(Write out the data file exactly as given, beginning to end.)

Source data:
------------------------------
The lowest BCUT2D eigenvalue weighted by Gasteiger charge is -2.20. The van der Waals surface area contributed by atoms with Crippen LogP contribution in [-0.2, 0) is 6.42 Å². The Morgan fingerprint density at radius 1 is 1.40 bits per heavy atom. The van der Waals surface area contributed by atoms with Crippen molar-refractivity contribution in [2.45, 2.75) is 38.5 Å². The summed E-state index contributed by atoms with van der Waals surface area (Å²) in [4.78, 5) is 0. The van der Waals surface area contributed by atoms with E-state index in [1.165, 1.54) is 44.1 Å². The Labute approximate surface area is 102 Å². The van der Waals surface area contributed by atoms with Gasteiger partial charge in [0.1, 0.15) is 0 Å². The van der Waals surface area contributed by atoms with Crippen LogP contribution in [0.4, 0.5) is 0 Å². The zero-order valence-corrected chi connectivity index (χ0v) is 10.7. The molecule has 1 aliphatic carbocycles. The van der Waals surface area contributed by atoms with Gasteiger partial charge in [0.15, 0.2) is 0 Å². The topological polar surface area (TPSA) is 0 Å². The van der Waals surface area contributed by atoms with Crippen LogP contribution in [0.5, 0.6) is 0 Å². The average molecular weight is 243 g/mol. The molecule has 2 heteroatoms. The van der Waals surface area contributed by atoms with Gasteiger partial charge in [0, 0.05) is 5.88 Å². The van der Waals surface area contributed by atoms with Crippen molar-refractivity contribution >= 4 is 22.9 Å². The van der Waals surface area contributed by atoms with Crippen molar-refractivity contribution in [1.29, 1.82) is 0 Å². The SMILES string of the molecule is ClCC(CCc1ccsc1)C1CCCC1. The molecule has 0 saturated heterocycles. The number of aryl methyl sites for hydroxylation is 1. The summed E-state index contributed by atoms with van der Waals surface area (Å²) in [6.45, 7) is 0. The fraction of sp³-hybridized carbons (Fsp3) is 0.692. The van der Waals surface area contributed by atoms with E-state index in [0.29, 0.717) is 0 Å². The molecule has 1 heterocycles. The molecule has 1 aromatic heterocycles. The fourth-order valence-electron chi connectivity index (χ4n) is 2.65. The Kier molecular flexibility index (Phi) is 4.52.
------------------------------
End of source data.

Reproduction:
The lowest BCUT2D eigenvalue weighted by Gasteiger charge is -2.20. The van der Waals surface area contributed by atoms with Crippen LogP contribution in [-0.2, 0) is 6.42 Å². The Morgan fingerprint density at radius 1 is 1.40 bits per heavy atom. The van der Waals surface area contributed by atoms with Crippen molar-refractivity contribution in [2.45, 2.75) is 38.5 Å². The summed E-state index contributed by atoms with van der Waals surface area (Å²) in [4.78, 5) is 0. The van der Waals surface area contributed by atoms with E-state index in [1.165, 1.54) is 44.1 Å². The Labute approximate surface area is 102 Å². The van der Waals surface area contributed by atoms with Gasteiger partial charge in [0.1, 0.15) is 0 Å². The van der Waals surface area contributed by atoms with Crippen LogP contribution in [0.4, 0.5) is 0 Å². The zero-order valence-corrected chi connectivity index (χ0v) is 10.7. The molecule has 1 aliphatic carbocycles. The van der Waals surface area contributed by atoms with Gasteiger partial charge in [0.15, 0.2) is 0 Å². The topological polar surface area (TPSA) is 0 Å². The van der Waals surface area contributed by atoms with Crippen LogP contribution in [0.5, 0.6) is 0 Å². The average molecular weight is 243 g/mol. The molecule has 2 heteroatoms. The van der Waals surface area contributed by atoms with Gasteiger partial charge in [0, 0.05) is 5.88 Å². The van der Waals surface area contributed by atoms with Crippen molar-refractivity contribution >= 4 is 22.9 Å². The van der Waals surface area contributed by atoms with Crippen molar-refractivity contribution in [1.29, 1.82) is 0 Å². The SMILES string of the molecule is ClCC(CCc1ccsc1)C1CCCC1. The molecule has 0 saturated heterocycles. The number of aryl methyl sites for hydroxylation is 1. The summed E-state index contributed by atoms with van der Waals surface area (Å²) in [6.45, 7) is 0. The fraction of sp³-hybridized carbons (Fsp3) is 0.692. The van der Waals surface area contributed by atoms with E-state index in [0.29, 0.717) is 0 Å². The molecule has 1 heterocycles. The molecule has 1 aromatic heterocycles. The fourth-order valence-electron chi connectivity index (χ4n) is 2.65. The Kier molecular flexibility index (Phi) is 4.52.